In an effort to help retailers achieve digital transformation, Cisco previously released a "A Roadmap to Digital Value in the Retail Industry,” which guides retailers through three phases: (1) Enable digital capabilities, (2) Differentiate their brand through new digital capabilities, and (3) Define new business models through digital disruption.
To understand the progress retailers have made on that roadmap and in executing on their own digital transformation journeys, Cisco has spent the past 10 months facilitating in-depth workshops with more than 200 retail executives from North and South America and regions of Europe, representing brick-and-mortar retailers, e-commerce, apparel manufacturers, food service and other segments of retail. The new report reveals where they are on their journey to digital transformation, where they are currently prioritizing their digital technology investments and what they may not know about the flaws in their digitization strategies.
- Retailers are stuck in the early phase of the digital roadmap. Retailers’ digital investment priorities remain concentrated in the earliest, “Enable” phase of the roadmap (49 percent), which is focused on more mature IT technologies that enable existing capabilities and processes, IT agility and operational efficiency.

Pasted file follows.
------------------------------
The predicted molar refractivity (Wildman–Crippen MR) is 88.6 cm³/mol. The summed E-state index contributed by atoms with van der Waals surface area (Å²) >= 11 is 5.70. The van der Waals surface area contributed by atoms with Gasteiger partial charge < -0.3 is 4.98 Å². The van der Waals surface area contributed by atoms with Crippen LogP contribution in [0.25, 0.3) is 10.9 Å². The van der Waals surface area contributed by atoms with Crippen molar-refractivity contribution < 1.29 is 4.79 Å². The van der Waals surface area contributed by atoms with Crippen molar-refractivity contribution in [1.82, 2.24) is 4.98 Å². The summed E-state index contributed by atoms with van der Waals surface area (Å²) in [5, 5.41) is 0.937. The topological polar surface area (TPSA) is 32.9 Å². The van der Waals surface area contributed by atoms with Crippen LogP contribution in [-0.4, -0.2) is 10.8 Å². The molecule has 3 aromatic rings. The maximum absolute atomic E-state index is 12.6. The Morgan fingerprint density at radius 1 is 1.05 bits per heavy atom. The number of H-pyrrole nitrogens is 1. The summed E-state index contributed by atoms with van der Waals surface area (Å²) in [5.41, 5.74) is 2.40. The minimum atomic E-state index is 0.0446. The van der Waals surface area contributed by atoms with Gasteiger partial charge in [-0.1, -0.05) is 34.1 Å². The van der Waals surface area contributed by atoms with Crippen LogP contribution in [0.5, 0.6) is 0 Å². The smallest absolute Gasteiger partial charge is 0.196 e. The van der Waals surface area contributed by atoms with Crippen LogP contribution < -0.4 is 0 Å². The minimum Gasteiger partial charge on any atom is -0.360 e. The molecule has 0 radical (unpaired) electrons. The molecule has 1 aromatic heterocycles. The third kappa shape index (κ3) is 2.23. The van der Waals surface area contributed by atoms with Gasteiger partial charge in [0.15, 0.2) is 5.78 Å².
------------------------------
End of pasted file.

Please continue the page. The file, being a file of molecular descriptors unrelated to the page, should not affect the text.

- Retailers are missing a $187 billion opportunity by not prioritizing investments in Employee Productivity. These technologies and use cases deliver the greatest value from digitization by increasing associate efficiency, optimizing the checkout and improving worker collaboration. Prioritizing investments in these areas not only improves operational productivity and associate effectiveness, but also contribute to improved shopper experiences and increased loyalty. Just 6 percent of retailers’ investment priorities are focused on Employee Productivity use cases, despite the fact that Cisco estimates that these use cases deliver the greatest return on investment for retailers.